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Dispersions of Cellulose Esters in Elastomers

IP.com Disclosure Number: IPCOM000197244D
Publication Date: 2010-Jun-29
Document File: 6 page(s) / 547K

Publishing Venue

The IP.com Prior Art Database

Related People

Eastman Chemical Company: OWNER [+4]

Abstract

Dispersions of Cellulose Esters in Elastomers Abstract Application of cellulose esters as a potential functional filler in cured elastomers was evaluated by adding cellulose esters into a formulated tire tread composition. It was found that cellulose esters of suitable molecular weight, glass transition temperature and molecular structure/composition melt disperse as small particles to impart several improvements to the properties. Cellulose esters within a suitable glass transition range that melt and flow at the tire processing temperature act as a processing aid, and thereby reduce the energy required for compounding and dispersing the silica. The same cellulose esters solidify upon cooling and perform as functional fillers at tire operating temperatures.

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Dispersions of Cellulose Esters in Elastomers

Abstract

Application of cellulose esters as a potential functional filler in cured elastomers was evaluated by adding cellulose esters into a formulated tire tread composition. It was found that cellulose esters of suitable molecular weight, glass transition temperature and molecular structure/composition melt disperse as small particles to impart several improvements to the properties. Cellulose esters within a suitable glass transition range that melt and flow at the tire processing temperature act as a processing aid, and thereby reduce the energy required for compounding and dispersing the silica. The same cellulose esters solidify upon cooling and perform as functional fillers at tire operating temperatures.

Detailed Description

Fillers are used in cured elastomers to improve thermophysical properties such as modulus, strength, and expansion coefficient in finished products. The finished products find various applications including auto parts, tires, belts, gaskets, hoses, and industrial components. Recently bio-derived, high Tg polymers such as starch, microcrystalline cellulose, alpha-cellulose and cellulose microfibers have been used for the above purpose. These organic polymeric fillers often have an advantage over their inorganic counterparts in terms of processibility, lower density, bio-renewability and compatibility.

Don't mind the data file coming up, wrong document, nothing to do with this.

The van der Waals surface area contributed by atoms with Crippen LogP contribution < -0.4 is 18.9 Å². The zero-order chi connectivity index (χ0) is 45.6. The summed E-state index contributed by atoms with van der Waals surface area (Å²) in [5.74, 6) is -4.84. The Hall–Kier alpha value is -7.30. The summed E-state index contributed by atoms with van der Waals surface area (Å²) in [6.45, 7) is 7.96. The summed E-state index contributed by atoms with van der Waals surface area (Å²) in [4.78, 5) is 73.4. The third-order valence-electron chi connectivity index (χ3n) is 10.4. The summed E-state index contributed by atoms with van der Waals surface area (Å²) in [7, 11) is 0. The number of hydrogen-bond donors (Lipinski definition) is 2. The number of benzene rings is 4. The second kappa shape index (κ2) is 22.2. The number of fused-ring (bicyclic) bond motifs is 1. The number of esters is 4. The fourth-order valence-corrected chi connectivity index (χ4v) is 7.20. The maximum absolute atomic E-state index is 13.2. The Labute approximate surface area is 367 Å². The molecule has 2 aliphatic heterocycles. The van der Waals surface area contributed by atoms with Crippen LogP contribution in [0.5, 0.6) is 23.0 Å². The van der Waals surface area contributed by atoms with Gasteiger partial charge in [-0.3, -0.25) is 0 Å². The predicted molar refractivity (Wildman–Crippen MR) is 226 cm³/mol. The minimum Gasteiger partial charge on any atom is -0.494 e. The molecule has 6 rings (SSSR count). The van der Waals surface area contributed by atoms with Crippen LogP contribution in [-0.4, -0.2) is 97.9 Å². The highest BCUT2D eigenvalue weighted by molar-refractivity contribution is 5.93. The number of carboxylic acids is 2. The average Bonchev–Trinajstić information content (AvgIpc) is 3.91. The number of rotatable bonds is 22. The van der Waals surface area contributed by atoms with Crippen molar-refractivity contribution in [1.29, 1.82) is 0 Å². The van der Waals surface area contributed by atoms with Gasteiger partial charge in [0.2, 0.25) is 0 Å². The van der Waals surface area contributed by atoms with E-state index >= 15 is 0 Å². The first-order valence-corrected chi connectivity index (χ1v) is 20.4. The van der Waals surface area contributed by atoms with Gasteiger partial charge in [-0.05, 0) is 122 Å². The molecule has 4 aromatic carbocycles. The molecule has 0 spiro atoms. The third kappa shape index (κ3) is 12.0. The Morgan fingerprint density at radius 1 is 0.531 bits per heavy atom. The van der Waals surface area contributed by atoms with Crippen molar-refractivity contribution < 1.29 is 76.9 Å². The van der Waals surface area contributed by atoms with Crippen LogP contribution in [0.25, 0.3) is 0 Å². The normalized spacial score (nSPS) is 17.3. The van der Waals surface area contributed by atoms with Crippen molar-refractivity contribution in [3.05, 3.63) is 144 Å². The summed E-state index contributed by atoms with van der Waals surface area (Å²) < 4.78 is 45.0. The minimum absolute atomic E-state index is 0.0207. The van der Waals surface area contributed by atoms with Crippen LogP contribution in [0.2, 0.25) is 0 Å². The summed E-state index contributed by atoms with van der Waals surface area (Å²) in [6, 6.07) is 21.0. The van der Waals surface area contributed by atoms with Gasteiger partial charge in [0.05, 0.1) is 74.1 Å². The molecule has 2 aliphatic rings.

Cellulose esters (CE) are high glass transition temperature (Tg) thermoplastic biopolymers that are made using up to 60% bio-renewable raw materials. These high Tg powders (200-300 micron particle size) could be dispersed in elastomers as solids, but the large particle size does not provide optimal properties. Melt mixing CEs into elastomers under shear has the potential of creating small particles. Most CEs have high Tg and therefore do not melt and flow at typical melt processing temperature of elastomers. This difficulty was overcome by first by selecting CEs with Tg's significantly lower than the elastomer processing temperature and second by choosing proper processing conditions such as temperature, residence time, processing equipment and

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shear profile. Since tires represent a significant portion of the cured elastomer market, a silica-filled tire tread formulation was chosen to demonstrate this concept.

Application of CEs as a potential functional filler in cured elastomers was evaluated by adding CEs into a formulated tire tread composition. It was found that CEs of suitable molecular weight, glass transition temperature and molecular structure/composition melt disperse as small particles to impart several improvements to the properties. CEs within a suitable glass transition range that melt and flow at the tire processing temperature act as a processing aid, and thereby reduce the energy required for compounding and dispersing the silica. The same CEs solidify upon cooling and perform as functional fillers at tire operating temperatures.

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